Kasey Compton (00:10:03) – Whether it doesn’t even have to be romantic. I mean, it could just be like a work relationship. So just, gosh, I can’t. There’s that’s just a loaded question every I just figured.


Maureen Werrbach (00:10:13) – But that’s a lot of things.


Kasey Compton (00:10:14) – Yeah, it’s not even the same. I am the same person really in a lot of ways.


Maureen Werrbach (00:10:19) – So you had mentioned in the beginning that this is a book for women, and it would be a great book, especially for women entrepreneurs or business owners or leaders. What insights do you feel like will be gleaned by, you know, I think about just myself as a business owner and in the past year, also coming to some realization around burnout. I recently did a podcast episode on it where I took a month off in 2019, summer of 2019, right before Covid, and went to Costa Rica and literally did no work at all. Not even an email. Nothing. And I came back and like immediately was within a day back into that same burnout. It was like, this makes no sense.


Maureen Werrbach (00:11:00) – And realizing that it had less to do with taking time off for vacations, or seeing friends or doing hobbies or all this stuff. And. More to do with doing things with intention or with purpose, and like looking at how the things I do in my business is that they’d gone sort of off alignment in terms of my own needs and that that just kept that burn out for like a handful of years further. So I guess I, in reading your book and thinking about how like, it’s really easy for women and female leaders and business owners to sort of feel like achievement is a way that they can prove themselves to the world. Right? What are some of the things that you feel like this book can sort of be the antidote for that? Well, one of.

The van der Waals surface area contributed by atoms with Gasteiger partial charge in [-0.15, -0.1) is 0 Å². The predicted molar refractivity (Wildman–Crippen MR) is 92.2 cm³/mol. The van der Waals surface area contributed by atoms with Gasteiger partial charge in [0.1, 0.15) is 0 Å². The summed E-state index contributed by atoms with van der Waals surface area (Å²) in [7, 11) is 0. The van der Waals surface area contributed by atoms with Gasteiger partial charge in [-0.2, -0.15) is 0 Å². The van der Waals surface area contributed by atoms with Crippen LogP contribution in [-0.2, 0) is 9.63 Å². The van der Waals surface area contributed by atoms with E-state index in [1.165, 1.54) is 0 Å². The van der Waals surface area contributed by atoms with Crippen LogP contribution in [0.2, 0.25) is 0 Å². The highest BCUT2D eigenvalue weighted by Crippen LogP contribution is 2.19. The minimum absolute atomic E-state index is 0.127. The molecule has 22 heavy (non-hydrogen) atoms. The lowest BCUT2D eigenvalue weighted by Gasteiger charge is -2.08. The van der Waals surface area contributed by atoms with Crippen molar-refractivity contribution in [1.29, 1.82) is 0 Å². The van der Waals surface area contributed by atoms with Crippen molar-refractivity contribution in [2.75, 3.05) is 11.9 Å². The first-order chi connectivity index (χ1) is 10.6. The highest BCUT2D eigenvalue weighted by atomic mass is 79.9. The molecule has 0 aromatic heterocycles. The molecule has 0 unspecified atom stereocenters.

Kasey Compton (00:11:42) – The things that it helps to do is bring about your own internal messaging about your life and your why, or your reasons for being a business owner, for example. I learned that because of the family dynamics growing up in my household, I have this weird, unhealthy need to take care of men.